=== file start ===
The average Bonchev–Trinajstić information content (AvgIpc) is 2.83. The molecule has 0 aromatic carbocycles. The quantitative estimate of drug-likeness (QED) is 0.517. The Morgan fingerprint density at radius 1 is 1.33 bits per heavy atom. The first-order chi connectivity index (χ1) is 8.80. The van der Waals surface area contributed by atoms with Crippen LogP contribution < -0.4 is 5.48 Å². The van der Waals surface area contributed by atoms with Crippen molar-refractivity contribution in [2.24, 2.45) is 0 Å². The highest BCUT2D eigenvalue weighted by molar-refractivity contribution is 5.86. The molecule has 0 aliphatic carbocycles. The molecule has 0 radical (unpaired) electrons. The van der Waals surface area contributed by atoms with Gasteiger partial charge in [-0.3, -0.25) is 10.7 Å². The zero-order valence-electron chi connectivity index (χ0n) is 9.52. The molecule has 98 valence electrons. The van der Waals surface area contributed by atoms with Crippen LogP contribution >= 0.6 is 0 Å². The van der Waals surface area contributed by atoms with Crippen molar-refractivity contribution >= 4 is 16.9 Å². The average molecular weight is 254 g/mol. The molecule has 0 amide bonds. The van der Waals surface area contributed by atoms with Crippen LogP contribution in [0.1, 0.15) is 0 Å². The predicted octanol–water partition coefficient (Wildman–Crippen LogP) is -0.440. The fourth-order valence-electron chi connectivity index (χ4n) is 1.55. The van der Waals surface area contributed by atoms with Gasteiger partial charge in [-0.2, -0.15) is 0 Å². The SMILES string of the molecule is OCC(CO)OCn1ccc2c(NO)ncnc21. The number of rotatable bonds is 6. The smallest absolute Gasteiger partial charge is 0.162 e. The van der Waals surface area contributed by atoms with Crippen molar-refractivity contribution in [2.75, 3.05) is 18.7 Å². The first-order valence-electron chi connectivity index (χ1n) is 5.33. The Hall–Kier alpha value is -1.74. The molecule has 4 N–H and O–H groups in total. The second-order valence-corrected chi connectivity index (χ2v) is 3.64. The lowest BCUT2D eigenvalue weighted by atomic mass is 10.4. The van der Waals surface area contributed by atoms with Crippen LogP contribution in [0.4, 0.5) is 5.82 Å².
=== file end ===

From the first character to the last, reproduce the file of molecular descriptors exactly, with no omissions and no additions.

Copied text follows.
The average Bonchev–Trinajstić information content (AvgIpc) is 2.83. The molecule has 0 aromatic carbocycles. The quantitative estimate of drug-likeness (QED) is 0.517. The Morgan fingerprint density at radius 1 is 1.33 bits per heavy atom. The first-order chi connectivity index (χ1) is 8.80. The van der Waals surface area contributed by atoms with Crippen LogP contribution < -0.4 is 5.48 Å². The van der Waals surface area contributed by atoms with Crippen molar-refractivity contribution in [2.24, 2.45) is 0 Å². The highest BCUT2D eigenvalue weighted by molar-refractivity contribution is 5.86. The molecule has 0 aliphatic carbocycles. The molecule has 0 radical (unpaired) electrons. The van der Waals surface area contributed by atoms with Gasteiger partial charge in [-0.3, -0.25) is 10.7 Å². The zero-order valence-electron chi connectivity index (χ0n) is 9.52. The molecule has 98 valence electrons. The van der Waals surface area contributed by atoms with Crippen LogP contribution >= 0.6 is 0 Å². The van der Waals surface area contributed by atoms with Crippen molar-refractivity contribution >= 4 is 16.9 Å². The average molecular weight is 254 g/mol. The molecule has 0 amide bonds. The van der Waals surface area contributed by atoms with Crippen LogP contribution in [0.1, 0.15) is 0 Å². The predicted octanol–water partition coefficient (Wildman–Crippen LogP) is -0.440. The fourth-order valence-electron chi connectivity index (χ4n) is 1.55. The van der Waals surface area contributed by atoms with Gasteiger partial charge in [-0.2, -0.15) is 0 Å². The SMILES string of the molecule is OCC(CO)OCn1ccc2c(NO)ncnc21. The number of rotatable bonds is 6. The smallest absolute Gasteiger partial charge is 0.162 e. The van der Waals surface area contributed by atoms with Crippen molar-refractivity contribution in [2.75, 3.05) is 18.7 Å². The first-order valence-electron chi connectivity index (χ1n) is 5.33. The Hall–Kier alpha value is -1.74. The molecule has 4 N–H and O–H groups in total. The second-order valence-corrected chi connectivity index (χ2v) is 3.64. The lowest BCUT2D eigenvalue weighted by atomic mass is 10.4. The van der Waals surface area contributed by atoms with Crippen LogP contribution in [0.4, 0.5) is 5.82 Å².